Last Thursday night my family packed up our belongings, again, loaded up the van, again, and moved into some temporary housing, again. This time, our temporary housing is in the vicinity of where we hope to set up a more permanent home in August, and where we hope Overboard Ministries will be unleashed to be all that God wants it -- and us -- to be! When we arrived here in Kalakaska, we met up with some good friends and celebrated, with pizza and pie, the passing of one part of our journey. After moving to Michigan two years and three months ago for one job, God has redirected us toward this new adventure in a place, that until a year ago, we didn’t even know existed! We are chasing a God-sized dream that has been burning in our hearts for quite some time, and while the future seems a little blurry, the next step (maybe even the next two steps, but certainly no further) is right in front of us. The dream is beginning to take shape.
And the doubts are bigger than they’ve ever been.
Have you ever lived in that tension between your dreams and your doubts?
The scope of what we’re about to undertake is intensely exciting, and it is terrifying. (Thus we’ve coined the phrase, “Excitifying” and use it quite frequently around our house.) As a husband, I feel the strain that I’m putting on my wife. There has been, and at least for the immediate future will continue to be, a great deal of uncertainty. We don’t know exactly where we will be staying, 90% of our earthly possessions are in storage and we are truly living on the goodness and kindness of friends and fellow dream-sharers. My wife is a rock, and she takes care of our family in extraordinary ways, and is doing so in the midst of deep uncertainty.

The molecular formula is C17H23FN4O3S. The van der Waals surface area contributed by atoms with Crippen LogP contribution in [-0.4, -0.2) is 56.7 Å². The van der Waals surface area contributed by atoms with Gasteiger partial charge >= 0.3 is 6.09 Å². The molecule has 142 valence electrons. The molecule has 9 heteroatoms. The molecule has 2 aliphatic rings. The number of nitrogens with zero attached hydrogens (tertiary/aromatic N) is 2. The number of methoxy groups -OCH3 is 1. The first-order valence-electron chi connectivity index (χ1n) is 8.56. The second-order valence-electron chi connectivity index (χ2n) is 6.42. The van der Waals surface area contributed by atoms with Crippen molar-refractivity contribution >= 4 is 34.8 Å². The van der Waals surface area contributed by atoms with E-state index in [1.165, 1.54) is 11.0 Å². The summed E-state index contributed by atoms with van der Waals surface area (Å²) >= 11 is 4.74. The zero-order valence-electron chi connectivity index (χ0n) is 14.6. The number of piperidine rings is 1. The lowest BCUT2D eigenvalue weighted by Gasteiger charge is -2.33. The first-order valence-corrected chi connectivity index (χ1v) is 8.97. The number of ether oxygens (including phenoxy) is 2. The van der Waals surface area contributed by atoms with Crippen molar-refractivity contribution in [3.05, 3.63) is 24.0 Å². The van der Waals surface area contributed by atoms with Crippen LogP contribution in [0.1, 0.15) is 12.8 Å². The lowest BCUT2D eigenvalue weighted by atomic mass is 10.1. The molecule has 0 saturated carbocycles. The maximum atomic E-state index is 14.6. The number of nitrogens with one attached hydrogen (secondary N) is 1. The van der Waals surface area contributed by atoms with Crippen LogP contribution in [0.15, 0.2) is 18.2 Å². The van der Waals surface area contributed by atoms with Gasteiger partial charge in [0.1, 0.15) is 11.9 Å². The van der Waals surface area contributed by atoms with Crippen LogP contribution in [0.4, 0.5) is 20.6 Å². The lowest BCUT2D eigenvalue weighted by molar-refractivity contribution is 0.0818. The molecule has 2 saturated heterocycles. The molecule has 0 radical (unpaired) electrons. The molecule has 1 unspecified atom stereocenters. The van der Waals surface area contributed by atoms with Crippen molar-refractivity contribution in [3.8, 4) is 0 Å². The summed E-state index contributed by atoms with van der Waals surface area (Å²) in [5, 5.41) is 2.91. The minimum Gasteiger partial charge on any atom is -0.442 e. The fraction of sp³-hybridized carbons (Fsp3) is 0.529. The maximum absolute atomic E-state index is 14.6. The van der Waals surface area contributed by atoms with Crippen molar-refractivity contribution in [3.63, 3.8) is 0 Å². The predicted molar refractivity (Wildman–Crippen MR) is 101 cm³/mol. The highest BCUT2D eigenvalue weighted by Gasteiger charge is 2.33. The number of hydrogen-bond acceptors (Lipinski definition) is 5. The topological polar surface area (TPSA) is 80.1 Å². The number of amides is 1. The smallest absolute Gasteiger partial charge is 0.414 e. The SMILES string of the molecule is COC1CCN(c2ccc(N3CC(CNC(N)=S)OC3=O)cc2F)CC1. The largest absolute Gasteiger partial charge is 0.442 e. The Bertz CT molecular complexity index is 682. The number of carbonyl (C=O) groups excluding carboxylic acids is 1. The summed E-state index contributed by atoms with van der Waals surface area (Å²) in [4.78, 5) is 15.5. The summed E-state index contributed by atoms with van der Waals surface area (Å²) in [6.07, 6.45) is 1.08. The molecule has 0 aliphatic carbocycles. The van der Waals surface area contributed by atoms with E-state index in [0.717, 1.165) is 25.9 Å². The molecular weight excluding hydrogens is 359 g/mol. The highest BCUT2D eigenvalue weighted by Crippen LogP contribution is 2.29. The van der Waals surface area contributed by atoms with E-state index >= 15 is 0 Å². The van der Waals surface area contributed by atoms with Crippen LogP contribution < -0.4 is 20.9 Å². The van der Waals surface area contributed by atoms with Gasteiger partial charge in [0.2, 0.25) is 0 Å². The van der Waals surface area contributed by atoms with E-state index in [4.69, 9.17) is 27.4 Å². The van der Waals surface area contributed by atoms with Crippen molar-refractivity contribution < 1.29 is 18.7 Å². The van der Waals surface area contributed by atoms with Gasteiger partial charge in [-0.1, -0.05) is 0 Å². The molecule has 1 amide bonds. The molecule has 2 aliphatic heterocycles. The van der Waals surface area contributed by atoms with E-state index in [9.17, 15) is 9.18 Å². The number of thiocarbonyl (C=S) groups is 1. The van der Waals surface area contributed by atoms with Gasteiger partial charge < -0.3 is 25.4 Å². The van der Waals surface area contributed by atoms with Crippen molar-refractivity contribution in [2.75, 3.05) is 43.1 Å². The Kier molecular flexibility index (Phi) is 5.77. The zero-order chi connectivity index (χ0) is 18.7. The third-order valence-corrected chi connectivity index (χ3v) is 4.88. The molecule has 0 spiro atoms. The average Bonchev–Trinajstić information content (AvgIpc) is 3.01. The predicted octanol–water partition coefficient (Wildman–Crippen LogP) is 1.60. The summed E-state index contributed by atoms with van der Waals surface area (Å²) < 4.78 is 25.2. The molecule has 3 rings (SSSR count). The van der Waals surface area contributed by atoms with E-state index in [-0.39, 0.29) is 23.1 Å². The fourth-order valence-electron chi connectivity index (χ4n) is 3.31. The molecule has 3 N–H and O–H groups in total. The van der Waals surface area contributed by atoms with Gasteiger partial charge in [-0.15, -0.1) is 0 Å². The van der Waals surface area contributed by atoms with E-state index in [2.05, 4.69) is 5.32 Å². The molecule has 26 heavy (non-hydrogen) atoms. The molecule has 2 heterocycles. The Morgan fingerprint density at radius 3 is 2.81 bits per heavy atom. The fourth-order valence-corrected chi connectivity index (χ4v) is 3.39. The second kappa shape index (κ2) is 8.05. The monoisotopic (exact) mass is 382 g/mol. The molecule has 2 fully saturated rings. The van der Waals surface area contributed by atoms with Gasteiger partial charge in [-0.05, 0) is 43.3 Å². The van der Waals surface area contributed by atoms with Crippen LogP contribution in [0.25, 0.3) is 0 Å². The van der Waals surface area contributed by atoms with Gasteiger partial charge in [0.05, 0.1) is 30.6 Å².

As a dad, I feel the burden that I’m putting on my children. AJ is about to enter the 9th grade, and will be doing so in a brand new school with kids he did not attend junior high with, and whom he does not know. BJ is switching from 6th grade to 7th grade, and moving to a new middle school that doesn’t have choir (one of her true passions) and is smaller in three grades (6-8) than her previous 6th grade class alone. CJ is leaving a great school that loves her and what she brings academically and socially (3rd grade student of the year!), to enter a 4th and 5th grade only, Jr. High prep school. They load up the van like troopers on one end, and unload it like moving professionals on the other, and yet I can tell the bed-shifting, suitcase-packing, school-changing gypsie-life is taking its toll.
As a man, I feel the weight of wanting to provide, for my family, the basic comforts of a home, the relief of a steady paycheck and the peace of mind that comes with good insurance, retirement contributions and a growing nest egg. Today, however, none of those are realities. More than once I’ve wondered if I’m making a mistake pressing on toward this dream, questioning whether or not the burden of moving forward will be worth it for my wife and my children. Honestly, I think the burden is almost multiplied by their unwavering trust and the way they’ve embraced each new move “forward.”
The doubts that once were subtly in the background are now fully exposed, and they are ugly, vocal and stalking me in my thoughts, my planning and even in my dreams at night.
Friday morning, after our first night sleeping in the Starwood Ranch, I woke up and pondered my night of restlessness and the attack I felt in my sleep. Literally, I dreamed of failure over and over again, and I had to shake off the sleep reminding myself that those were images provided by doubt (and maybe the pizza and coke I enjoyed before bed!), and not the realities in front of us. I had to remember that the giant doubts are present, because the dream God has embedded in my heart and mind is massive! When the dream was little, the doubts were in the background -- they didn’t need to appear since I wasn’t pursuing the God-given vision with any fire. As soon as the dream became my focus, the doubts emerged with an unholy fervor. The size of your doubts will be proportionate to the size of your dreams.
I stumbled in and out of the shower Friday, then sat down to blog. Before I typed a word, I picked up my Bible and began reading in Genesis 12, where God first connects with Abraham (then called Abram). In the first verse Moses writes, “The Lord had said to Abram, ‘leaver your country, your people and your father’s household and go to the land I will show you.’”